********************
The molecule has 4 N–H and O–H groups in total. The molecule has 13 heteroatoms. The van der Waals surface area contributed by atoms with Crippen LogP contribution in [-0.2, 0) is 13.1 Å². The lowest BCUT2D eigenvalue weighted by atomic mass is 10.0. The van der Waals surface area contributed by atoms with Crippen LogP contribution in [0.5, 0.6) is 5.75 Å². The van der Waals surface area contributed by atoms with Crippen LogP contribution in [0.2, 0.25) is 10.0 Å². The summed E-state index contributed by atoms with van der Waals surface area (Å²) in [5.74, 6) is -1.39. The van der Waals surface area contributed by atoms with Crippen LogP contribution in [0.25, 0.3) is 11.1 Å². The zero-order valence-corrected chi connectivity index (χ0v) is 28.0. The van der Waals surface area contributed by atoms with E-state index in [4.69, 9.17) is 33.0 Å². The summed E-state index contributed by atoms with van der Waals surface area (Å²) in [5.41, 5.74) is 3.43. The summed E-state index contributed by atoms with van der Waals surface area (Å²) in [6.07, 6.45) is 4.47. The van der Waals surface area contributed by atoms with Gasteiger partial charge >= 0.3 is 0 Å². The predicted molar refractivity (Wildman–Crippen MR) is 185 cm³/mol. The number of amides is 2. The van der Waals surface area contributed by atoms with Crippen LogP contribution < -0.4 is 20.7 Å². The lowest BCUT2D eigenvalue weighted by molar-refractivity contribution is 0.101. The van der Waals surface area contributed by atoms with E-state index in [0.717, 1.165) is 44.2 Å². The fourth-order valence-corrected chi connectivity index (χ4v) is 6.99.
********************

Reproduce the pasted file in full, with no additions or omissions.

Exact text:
The molecule has 4 N–H and O–H groups in total. The molecule has 13 heteroatoms. The van der Waals surface area contributed by atoms with Crippen LogP contribution in [-0.2, 0) is 13.1 Å². The lowest BCUT2D eigenvalue weighted by atomic mass is 10.0. The van der Waals surface area contributed by atoms with Crippen LogP contribution in [0.5, 0.6) is 5.75 Å². The van der Waals surface area contributed by atoms with Crippen LogP contribution in [0.2, 0.25) is 10.0 Å². The summed E-state index contributed by atoms with van der Waals surface area (Å²) in [5.74, 6) is -1.39. The van der Waals surface area contributed by atoms with Crippen LogP contribution in [0.25, 0.3) is 11.1 Å². The zero-order valence-corrected chi connectivity index (χ0v) is 28.0. The van der Waals surface area contributed by atoms with E-state index in [4.69, 9.17) is 33.0 Å². The summed E-state index contributed by atoms with van der Waals surface area (Å²) in [5.41, 5.74) is 3.43. The summed E-state index contributed by atoms with van der Waals surface area (Å²) in [6.07, 6.45) is 4.47. The van der Waals surface area contributed by atoms with Gasteiger partial charge >= 0.3 is 0 Å². The predicted molar refractivity (Wildman–Crippen MR) is 185 cm³/mol. The number of amides is 2. The van der Waals surface area contributed by atoms with Crippen LogP contribution < -0.4 is 20.7 Å². The lowest BCUT2D eigenvalue weighted by molar-refractivity contribution is 0.101. The van der Waals surface area contributed by atoms with E-state index in [0.717, 1.165) is 44.2 Å². The fourth-order valence-corrected chi connectivity index (χ4v) is 6.99.